The July 1st Canada Day Long Weekend is fast approaching. People are excited to celebrate Canada Day.
Having practiced in the field of personal injury law in Ontario for over 2 decades, I can tell you that there are patterns for car accident cases.
Would it surprise you if I told that that our office sees a spike in car accident; and other accident related claims shortly after a long weekend? While I cannot single out the Canada Day Long Weekend in particular; what I can say is that we see a spike in accident calls shortly after a long weekend.
There are very good reasons for this.
For starters, many people are on the move over a long weekend. They are all out and about. Going on a trip, driving off to see friends, headed camping or to a beach to relax. Either way you slice it, more people are on the move over a long weekend, compared to a normal weekend.
There is also the “rush factor” of a long weekend. People want to get out of their city as quickly as possible to beat the traffic so that their long weekend can begin. Combine the “rush factor” with a bit of fear of missing out (“FOMO”) and you get a lot of drivers with tunnel vision who are in a big hurry. This spells recipe for disaster for getting to their destination; or getting back home after the long weekend is over.
The last ingredient for the spike in long weekend accidents are the use of alcohol and drugs. People are allowed to drink. People are allowed to smoke cannabis. But, what they are not allowed to do is drive a motor vehicle (car, SUV, boat, ATV, motorcycle) having had too much too drink or having smoked cannabis. The cold, hard, truth is that people will consume a bit too much alcohol and a bit too much cannabis over the long weekend; and they will think that they are ok to drive. This is a bad mistake. A mistake which puts the lives of the driver, his/her passengers, and all other motorists and nearby pedestrians at risk.
I was recently chatting with someone about the penalties under the Highway Traffic Act. This person was not a lawyer, nor a client. They were just curious how things worked, and wanted to know why people didn’t go to jail if they got into a car accident, that either fatally killed someone or put them in hospital for a very long time. They took the view that the law should operate on an “eye for an eye” basis. The punishment should be commensurate with the damage inflicted.
This makes sense. But the law does not work this way. Quite to the contrary, the penalties under the Highway Traffic Act are far from an “eye for an eye“; nor are those penalties commensurate with the damage inflicted in car accident cases.
The reality is that if you are charged and convicted under the Highway Traffic Act in relation to a car accident claim, you aren’t going to jail. You may receive some demerit points. You may have to pay a fine. You may have your driver’s license suspended. But chances are, you’re not going to jail.
For most accident victims who have been seriously injured, that’s not fair. Those accident victims often turn to their personal injury lawyer seeking “justice“.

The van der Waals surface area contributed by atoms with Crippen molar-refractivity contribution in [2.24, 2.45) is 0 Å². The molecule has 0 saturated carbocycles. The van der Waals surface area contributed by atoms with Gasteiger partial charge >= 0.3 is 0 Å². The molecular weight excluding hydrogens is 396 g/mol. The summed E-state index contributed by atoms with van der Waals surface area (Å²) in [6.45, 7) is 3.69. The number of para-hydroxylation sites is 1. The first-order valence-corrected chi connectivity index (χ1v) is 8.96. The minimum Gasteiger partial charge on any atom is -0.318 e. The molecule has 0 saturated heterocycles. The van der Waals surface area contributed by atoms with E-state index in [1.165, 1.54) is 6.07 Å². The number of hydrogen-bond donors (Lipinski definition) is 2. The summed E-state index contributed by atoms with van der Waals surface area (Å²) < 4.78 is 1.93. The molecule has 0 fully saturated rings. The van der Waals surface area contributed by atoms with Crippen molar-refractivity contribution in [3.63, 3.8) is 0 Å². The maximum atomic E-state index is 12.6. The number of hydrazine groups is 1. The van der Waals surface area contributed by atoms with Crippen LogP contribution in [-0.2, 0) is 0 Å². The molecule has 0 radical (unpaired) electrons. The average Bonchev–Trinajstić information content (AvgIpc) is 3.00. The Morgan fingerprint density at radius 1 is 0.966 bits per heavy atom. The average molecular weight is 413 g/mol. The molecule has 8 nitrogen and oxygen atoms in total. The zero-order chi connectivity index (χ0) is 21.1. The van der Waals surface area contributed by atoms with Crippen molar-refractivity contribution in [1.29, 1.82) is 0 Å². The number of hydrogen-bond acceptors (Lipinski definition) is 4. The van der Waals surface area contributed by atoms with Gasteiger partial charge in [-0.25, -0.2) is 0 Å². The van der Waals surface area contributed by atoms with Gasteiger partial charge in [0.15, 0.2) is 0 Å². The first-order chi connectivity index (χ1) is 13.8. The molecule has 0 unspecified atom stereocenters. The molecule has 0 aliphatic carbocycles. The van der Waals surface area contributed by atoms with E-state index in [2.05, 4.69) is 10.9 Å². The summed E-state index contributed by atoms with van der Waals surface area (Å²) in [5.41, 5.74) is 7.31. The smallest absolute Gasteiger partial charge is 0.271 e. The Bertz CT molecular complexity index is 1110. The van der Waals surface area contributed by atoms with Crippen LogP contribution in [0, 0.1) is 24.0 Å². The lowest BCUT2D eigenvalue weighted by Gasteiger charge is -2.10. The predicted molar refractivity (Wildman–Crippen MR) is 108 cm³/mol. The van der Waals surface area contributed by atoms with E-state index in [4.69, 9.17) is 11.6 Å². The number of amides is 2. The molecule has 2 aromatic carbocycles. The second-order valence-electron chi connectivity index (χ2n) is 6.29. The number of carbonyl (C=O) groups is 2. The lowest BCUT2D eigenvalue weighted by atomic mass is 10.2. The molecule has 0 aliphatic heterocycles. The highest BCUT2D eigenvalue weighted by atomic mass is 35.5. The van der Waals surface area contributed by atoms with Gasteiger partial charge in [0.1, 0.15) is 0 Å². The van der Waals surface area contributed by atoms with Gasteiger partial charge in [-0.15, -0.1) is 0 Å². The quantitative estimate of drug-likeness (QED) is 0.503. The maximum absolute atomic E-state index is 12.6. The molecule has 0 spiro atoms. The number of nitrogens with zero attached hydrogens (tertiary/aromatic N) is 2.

Justice means something different to everyone you ask. Even lawyers have different ideas, and interpretations of justice. That’s why it’s such a powerful, and meaningful word.
As a personal injury lawyer, we cannot put people in jail. Personal injury lawyers cannot charge negligent defendants with criminal charges. A personal injury lawyer can help get an injured accident victim the compensation and benefits which they deserve following a serious accident or incident. That compensation, in most cases, does NOT come from the pocket of the at fault party. Instead, that compensation comes from the insurance company who insured the at fault party at the time of the accident. This is a hard concept for many Plaintiffs to understand. The insurance company pays for the Defendant’s lawyer, and pays out on any settlement or judgment. After the case is resolved, the insurance company may, if they so chose, sue the Defendant personally for the quantum of the settlement which they paid out to the Plaintiff in a separate claim. This is called a subrogated interest, or an insurer’s right to subrogation.
The tricky thing in those claims is that the Defendant driver will need to have some tangible assets in order of the insurer to get their money back. If the Defendant driver has no assets, the insurer is seeking to draw blood from a stone. It makes little sense seeking a judgment against an impecunious party who is incapable on paying out on a potential judgment.
What innocent accident victims quickly discover after litigation has begun is that the legal system isn’t fair. More protections are afforded to at fault defendants, particularly in car accident cases; compared to the few protections (if any) which are offered to the injured Plaintiff who did nothing wrong apart from being in then wrong place, at the wrong time. When the Defendant is subject to punishment, that punishment is no commensurate with the damage which has been caused. In fact, it’s far below the standard which one would come to expect such that one may think that the punishment in and of itself is hardly a deterrent; especially in a one off case where there is clear wrongdoing. Unfortunately, all it takes is one episode of poor judgment to create a catastrophic accident and cause catastrophic damage to another party. And it’s these one off accidents which are so common on long weekends. It’s not like people are going out there to deliberately cause damage and to inflict harm on others. Quite the contrary. These long weekend; one off accidents are a result of temporary lapses of judgment in otherwise, what tend to be decent people. But, in their excitement and hurry to get started on their long weekends; they can make poor decisions which have devastating consequences on others. Until next time. Slow down. Take a breath. Drink responsibly. And have a safe and enjoyable long weekend.